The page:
- The proportion of graduates in business, administration and law ranged from 15.7 % in Sweden to 38.6 % in Cyprus.
- For engineering, manufacturing and construction studies, the share of all graduates was below 10.0 % in five EU Member States, with Malta recording the lowest share (6.8 %). By contrast, Austria (20.7 %) and Germany (23.1 %) reported the highest shares.
- A similar situation was observed for graduates in health and welfare. The share of all graduates was below 10.0 % in five EU Member States, with Hungary recording the lowest share (5.1 %). By contrast, Denmark (20.6 %), Sweden (21.9 %) and Belgium (25.0 %) reported shares of more than one fifth.
- The share of tertiary graduates from the education field was below 5.0 % in France (4.0 %) and Portugal (4.1 %), while a share of 20.9 % was recorded for Cyprus.
Figure 4 extends the analysis of Table 2 by presenting not only an analysis by broad field of education, but also by the sex of the graduates. An analysis by sex of tertiary education graduates (as shown in Figure 4) is, unsurprisingly, quite similar to that for tertiary education students (as shown in Figure 1).
Within the EU, close to three fifths (57.2 %) of all tertiary education graduates in 2020 were women.
- Some 14.6 % of all tertiary graduates were women graduating from business, administration and law, while 10.6 % were men from the same field. Equally, around one tenth of graduates were men from engineering, manufacturing and construction (10.8 %) or women from health and welfare (10.0 %).
- Women outnumbered men among graduates from i) education, ii) health and welfare, iii) social sciences, journalism and information, iv) arts and humanities, v) business, administration and law, vi) natural sciences, mathematics and statistics, and vii) services. Note that women also outnumbered men among students for each of these fields, except for services (where male students were in the majority).
- Men outnumbered women among graduates from i) information and communication technologies, ii) engineering, manufacturing and construction, and iii) agriculture, forestry, fisheries and veterinary. Male students outnumbered female students in all three of these fields.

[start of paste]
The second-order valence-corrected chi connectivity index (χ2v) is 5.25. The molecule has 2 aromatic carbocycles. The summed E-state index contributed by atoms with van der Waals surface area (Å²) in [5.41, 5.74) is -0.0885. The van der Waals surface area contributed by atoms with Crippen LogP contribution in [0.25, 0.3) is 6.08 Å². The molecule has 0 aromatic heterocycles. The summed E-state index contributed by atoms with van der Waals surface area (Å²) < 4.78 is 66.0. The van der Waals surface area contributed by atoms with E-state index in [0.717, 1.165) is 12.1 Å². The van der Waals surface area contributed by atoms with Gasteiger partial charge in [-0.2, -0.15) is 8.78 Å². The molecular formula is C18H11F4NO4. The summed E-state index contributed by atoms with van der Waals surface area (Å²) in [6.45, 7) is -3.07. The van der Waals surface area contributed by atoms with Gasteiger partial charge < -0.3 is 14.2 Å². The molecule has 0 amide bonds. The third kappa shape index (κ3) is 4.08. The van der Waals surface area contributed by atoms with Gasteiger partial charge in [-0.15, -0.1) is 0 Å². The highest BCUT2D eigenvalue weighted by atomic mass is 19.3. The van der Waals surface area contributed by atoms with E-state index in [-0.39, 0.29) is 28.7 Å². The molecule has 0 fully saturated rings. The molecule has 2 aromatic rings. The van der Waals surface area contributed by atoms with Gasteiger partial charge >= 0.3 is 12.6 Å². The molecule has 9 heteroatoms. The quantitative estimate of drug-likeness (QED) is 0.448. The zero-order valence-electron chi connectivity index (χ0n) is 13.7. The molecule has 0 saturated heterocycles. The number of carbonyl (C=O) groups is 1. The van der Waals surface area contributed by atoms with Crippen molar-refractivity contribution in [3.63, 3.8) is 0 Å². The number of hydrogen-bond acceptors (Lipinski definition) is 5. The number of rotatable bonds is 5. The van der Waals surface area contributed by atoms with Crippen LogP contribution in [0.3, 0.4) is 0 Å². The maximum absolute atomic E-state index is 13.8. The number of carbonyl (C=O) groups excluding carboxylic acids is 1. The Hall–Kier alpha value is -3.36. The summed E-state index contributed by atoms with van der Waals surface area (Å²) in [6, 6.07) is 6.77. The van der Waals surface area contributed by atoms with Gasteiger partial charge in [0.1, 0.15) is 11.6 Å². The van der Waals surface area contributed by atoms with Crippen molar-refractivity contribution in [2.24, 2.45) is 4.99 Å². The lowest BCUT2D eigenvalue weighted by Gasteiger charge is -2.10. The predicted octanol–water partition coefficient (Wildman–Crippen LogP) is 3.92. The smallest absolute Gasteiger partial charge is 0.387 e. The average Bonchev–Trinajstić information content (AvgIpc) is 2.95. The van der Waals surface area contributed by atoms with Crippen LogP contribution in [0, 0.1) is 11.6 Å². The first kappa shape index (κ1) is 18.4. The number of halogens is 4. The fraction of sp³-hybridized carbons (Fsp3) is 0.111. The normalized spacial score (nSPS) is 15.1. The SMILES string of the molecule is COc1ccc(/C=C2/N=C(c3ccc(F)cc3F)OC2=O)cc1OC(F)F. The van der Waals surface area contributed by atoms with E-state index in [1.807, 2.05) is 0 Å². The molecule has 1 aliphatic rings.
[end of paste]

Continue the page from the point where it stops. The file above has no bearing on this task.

Leaving aside the category of ‘unknown’ field of study, the analysis by sex of students and graduates from different fields varied most for social sciences, journalism and information as well as for arts and humanities – compare Figures 1 and 4. In these two fields, there were 1.8 times as many female as male students, but 2.1 times as many women as men among the graduates. In nearly all fields, the ratio of women to men was higher among graduates than among students; agriculture, forestry, fisheries and veterinary was the only exception (other than the very small field of generic programmes and qualifications).
A more detailed analysis of field of study is presented in Figure 5, which shows the number of graduates with a bachelor’s or a master’s degree. While many subjects are offered at both bachelor’s and master’s levels, it is important to note that courses in some fields, for example medicine and law, may be offered in some EU Member States principally or exclusively as master’s courses. In these cases, the number of graduates at the bachelor’s level may be small or even zero.
In 2020, the most frequently awarded degree – based on detailed fields of education – was for management and administration; across the EU, some 210 700 people in this field graduated with a bachelor’s degree and 124 500 with a master’s degree. Nursing and midwifery was the second most common field for those graduating with a bachelor’s degree (93 700), followed by language acquisition (63 800) and training for pre-school teachers (61 800). By contrast, medicine was the second most frequently awarded degree among those graduating with a master’s degree (107 300).
Relative to the size of the population aged 20–29 years, the number of tertiary graduates in science, mathematics, computing, engineering, manufacturing and construction (referred to hereafter as STEM) in the EU increased in recent years. In 2014, the ratio was 18.5 per 1 000 people aged 20–29 years while in 2020 it was 21.0 per 1 000.